Our group previously led the Louisiana State University (LSU) hospital-based longitudinal study.[31–34] LSU Health Care Services Division (LSUHCSD) operates seven public hospitals and affiliated clinics in different areas in Louisiana, which provide quality medical care to residents of Louisiana, regardless of their income or insurance coverage. Overall, LSUHCSD facilities have served about 1.6 million unique patients (35% of the Louisiana population) since 1997, and approximately 500,000 patients annually. About 46% of LSUHCSD patients qualify for free care, about 10% of patients are self-pay, about 20% of patients are covered by Medicaid, about 14% of patients have Medicare, and about 10% of patients are covered by commercial insurance. The LSU Health Care Services Division has access to the administrative data, the anthropometric data, the laboratory data, the treatment data, and the clinical diagnosis data of these facilities. All these data are available in electronic form since 1997 for both inpatients and outpatients. A retrospective cohort of patients with type 2 diabetes was thus established to follow all patients with major chronic diseases. With this rich data set, we identified 35,406 patients with type 2 diabetes aged over 30 years old with complete information. We have reported the prevalence of diabetes, gestational diabetes, and hypertension over a 10-year follow-up period. Racial and ethnic disparities in the control status of cardiovascular risk factors were also revealed. BMI,[35–38] blood pressure,[39–42] and HbA1c[43–47] were reported to be either positively or negatively correlated with outcomes such as all-cause mortality, and incident coronary heart diseases, heart failure, and stroke. For example, BMI was proved to have a U-shaped association with all-cause mortality risk among black and white patients with type 2 diabetes. A significantly increased risk of all-cause mortality was observed among blacks with BMI <30.0 kg/m2 and ≥35.0 kg/m2 compared with patients with BMI of 30.0 to 34.9 kg/m2. Similar results were seen among whites with BMI <25.0 kg/m2 and ≥40.0 kg/m2 compared with patients with BMI of 30.0 to 34.9 kg/m2. BMI was also likely to have a positive association with risks of both coronary diseases and heart failure, especially among men patients with type 2 diabetes. Findings from real world studies are robust. The large sample size allows multiple sensitivity analysis to convince the results. Epidemiology studies using electronic health records can definitely reflect the dose-response associations between risk factors and outcomes.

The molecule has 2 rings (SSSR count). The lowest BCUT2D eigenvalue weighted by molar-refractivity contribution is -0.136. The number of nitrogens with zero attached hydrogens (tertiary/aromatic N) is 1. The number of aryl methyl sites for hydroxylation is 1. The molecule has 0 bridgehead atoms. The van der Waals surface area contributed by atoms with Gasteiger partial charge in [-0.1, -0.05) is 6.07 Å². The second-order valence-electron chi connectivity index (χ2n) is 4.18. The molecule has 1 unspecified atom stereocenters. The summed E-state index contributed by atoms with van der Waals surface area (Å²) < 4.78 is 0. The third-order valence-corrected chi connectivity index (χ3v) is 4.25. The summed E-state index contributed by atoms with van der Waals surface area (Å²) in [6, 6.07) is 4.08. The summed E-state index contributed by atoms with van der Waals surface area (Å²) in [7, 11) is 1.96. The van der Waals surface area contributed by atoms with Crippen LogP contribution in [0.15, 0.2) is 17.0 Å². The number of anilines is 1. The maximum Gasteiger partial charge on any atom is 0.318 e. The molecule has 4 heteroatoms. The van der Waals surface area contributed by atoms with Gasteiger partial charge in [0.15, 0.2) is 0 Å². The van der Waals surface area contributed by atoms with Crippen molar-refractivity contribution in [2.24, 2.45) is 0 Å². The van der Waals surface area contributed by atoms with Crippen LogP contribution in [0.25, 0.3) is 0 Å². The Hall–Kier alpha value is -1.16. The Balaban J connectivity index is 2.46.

The electronic health records from LSUHCSD provided researchers a great opportunity to assess the healthcare burden of south Louisiana. The relatively large proportion of African American population in Louisiana also allowed researchers to reveal the racial or ethnic disparities among minorities. State registries on death, tumor, and other outcomes further confirmed the diagnosis of outcomes. The integrated linkage across data sets was particularly essential in establishing cohorts using electronic health records.
Use of Electronic Health Records in China